Success in business means doing the small things well.
Sapulpa Businesses, I’m going make this easy: Answer. Your. Phone.
Running a business isn’t easy by any stretch. Those of us who have to run small businesses or single-person startups are well aware of this fact. Too often, we find ourselves having to don the many hats of the business owner purely out of necessity. We got in business to make widgets, and we’re making invoices, phone calls, copies and anything but widgets.
Altogether though, there have been a few key principles that have stood the test of time, no matter how much the industry, technology or culture has changed. These things are rooted in the idea of customer service, and to ignore them is to run the risk of sealing your fate as a flake. One of the most primarily important principles is the common courtesy of answering your phone when it rings, or returning calls when you’re closed.
During an interview with another local business owner last week, I learned that she had dearly wanted to use a local sign-printing company for her awning. She called every single business she could find in Sapulpa that printed signs, and there’s more than one, I’m sure. After six weeks—six weeks! Not a single of those businesses had ever returned her call. She finally had to take her business to West Tulsa to get it done.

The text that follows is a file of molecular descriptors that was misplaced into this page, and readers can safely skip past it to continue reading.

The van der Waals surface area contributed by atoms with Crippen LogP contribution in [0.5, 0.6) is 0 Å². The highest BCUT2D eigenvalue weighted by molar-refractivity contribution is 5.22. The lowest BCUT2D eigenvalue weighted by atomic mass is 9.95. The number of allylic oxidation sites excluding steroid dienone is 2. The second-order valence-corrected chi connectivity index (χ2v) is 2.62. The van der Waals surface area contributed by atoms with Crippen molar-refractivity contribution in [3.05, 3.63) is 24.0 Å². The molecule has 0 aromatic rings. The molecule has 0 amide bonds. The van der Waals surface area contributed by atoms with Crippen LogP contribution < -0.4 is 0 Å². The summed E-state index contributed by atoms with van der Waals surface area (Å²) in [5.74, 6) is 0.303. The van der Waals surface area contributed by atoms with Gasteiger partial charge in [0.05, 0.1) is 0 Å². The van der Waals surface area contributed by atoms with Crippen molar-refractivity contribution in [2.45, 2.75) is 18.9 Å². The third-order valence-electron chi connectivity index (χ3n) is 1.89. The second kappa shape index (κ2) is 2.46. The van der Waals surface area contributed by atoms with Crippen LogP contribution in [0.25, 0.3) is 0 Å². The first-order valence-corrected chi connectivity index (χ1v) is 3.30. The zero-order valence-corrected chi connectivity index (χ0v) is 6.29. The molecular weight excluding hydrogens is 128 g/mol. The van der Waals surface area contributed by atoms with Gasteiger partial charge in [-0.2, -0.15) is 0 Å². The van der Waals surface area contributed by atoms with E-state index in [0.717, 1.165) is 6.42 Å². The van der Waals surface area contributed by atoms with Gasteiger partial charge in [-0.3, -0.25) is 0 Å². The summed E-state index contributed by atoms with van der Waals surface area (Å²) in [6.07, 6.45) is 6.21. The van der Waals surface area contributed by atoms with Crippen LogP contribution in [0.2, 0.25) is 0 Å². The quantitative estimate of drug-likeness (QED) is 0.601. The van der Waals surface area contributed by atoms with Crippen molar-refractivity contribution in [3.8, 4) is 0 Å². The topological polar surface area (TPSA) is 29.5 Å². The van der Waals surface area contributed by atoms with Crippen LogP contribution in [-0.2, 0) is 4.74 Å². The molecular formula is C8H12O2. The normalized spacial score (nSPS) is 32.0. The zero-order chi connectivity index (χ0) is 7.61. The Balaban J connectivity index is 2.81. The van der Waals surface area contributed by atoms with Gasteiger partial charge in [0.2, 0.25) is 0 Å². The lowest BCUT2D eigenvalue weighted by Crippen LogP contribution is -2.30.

Let me run that by you again; she didn’t go out of town because it was too expensive or because we didn’t have the resources. She was forced to take her business elsewhere simply because these other businesses in our town wouldn’t do the simple common courtesy of returning a phone call.
I understand that everyone’s online and texting is all the rage, but these tried-and-true methods of connecting with one another by actual talking? That’s still a thing, you know. Folks, please don’t do yourselves, your customers, or other local businesses the disservice of being flaky with your customer service. Make a point to do the small things well, and I’m confident you’ll hang on to your success.
I already shared this on the Facebook Group, but it’s relevant to this moral, so I’ll share it here, too—pursue excellence in the ordinary!